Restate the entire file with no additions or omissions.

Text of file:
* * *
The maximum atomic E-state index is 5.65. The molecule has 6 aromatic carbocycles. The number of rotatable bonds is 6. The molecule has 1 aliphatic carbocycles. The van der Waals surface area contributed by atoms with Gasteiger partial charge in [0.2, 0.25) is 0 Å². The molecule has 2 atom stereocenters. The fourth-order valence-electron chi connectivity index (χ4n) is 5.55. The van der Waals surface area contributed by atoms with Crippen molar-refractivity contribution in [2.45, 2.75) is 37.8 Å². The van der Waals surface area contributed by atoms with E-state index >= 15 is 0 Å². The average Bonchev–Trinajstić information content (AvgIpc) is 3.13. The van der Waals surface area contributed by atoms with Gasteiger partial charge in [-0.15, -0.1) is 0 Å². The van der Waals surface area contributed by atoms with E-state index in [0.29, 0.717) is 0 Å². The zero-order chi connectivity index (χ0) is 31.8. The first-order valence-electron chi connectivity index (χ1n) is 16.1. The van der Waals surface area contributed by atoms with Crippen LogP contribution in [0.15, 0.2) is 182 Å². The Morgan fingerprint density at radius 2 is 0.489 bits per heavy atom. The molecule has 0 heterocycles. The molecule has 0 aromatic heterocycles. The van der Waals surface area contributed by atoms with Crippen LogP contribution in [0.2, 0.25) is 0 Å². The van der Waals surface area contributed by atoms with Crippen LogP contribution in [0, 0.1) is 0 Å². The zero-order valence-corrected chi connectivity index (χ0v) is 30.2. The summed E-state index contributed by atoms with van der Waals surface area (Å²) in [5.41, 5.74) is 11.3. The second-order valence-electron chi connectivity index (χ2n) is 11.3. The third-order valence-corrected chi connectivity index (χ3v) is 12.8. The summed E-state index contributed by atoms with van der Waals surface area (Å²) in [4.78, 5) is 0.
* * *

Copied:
The maximum atomic E-state index is 5.65. The molecule has 6 aromatic carbocycles. The number of rotatable bonds is 6. The molecule has 1 aliphatic carbocycles. The van der Waals surface area contributed by atoms with Gasteiger partial charge in [0.2, 0.25) is 0 Å². The molecule has 2 atom stereocenters. The fourth-order valence-electron chi connectivity index (χ4n) is 5.55. The van der Waals surface area contributed by atoms with Crippen molar-refractivity contribution in [2.45, 2.75) is 37.8 Å². The van der Waals surface area contributed by atoms with E-state index >= 15 is 0 Å². The average Bonchev–Trinajstić information content (AvgIpc) is 3.13. The van der Waals surface area contributed by atoms with Gasteiger partial charge in [-0.15, -0.1) is 0 Å². The van der Waals surface area contributed by atoms with E-state index in [0.29, 0.717) is 0 Å². The zero-order chi connectivity index (χ0) is 31.8. The first-order valence-electron chi connectivity index (χ1n) is 16.1. The van der Waals surface area contributed by atoms with Crippen LogP contribution in [0.15, 0.2) is 182 Å². The Morgan fingerprint density at radius 2 is 0.489 bits per heavy atom. The molecule has 0 heterocycles. The molecule has 0 aromatic heterocycles. The van der Waals surface area contributed by atoms with Crippen LogP contribution in [0.2, 0.25) is 0 Å². The van der Waals surface area contributed by atoms with Crippen LogP contribution in [0, 0.1) is 0 Å². The zero-order valence-corrected chi connectivity index (χ0v) is 30.2. The summed E-state index contributed by atoms with van der Waals surface area (Å²) in [5.41, 5.74) is 11.3. The second-order valence-electron chi connectivity index (χ2n) is 11.3. The third-order valence-corrected chi connectivity index (χ3v) is 12.8. The summed E-state index contributed by atoms with van der Waals surface area (Å²) in [4.78, 5) is 0.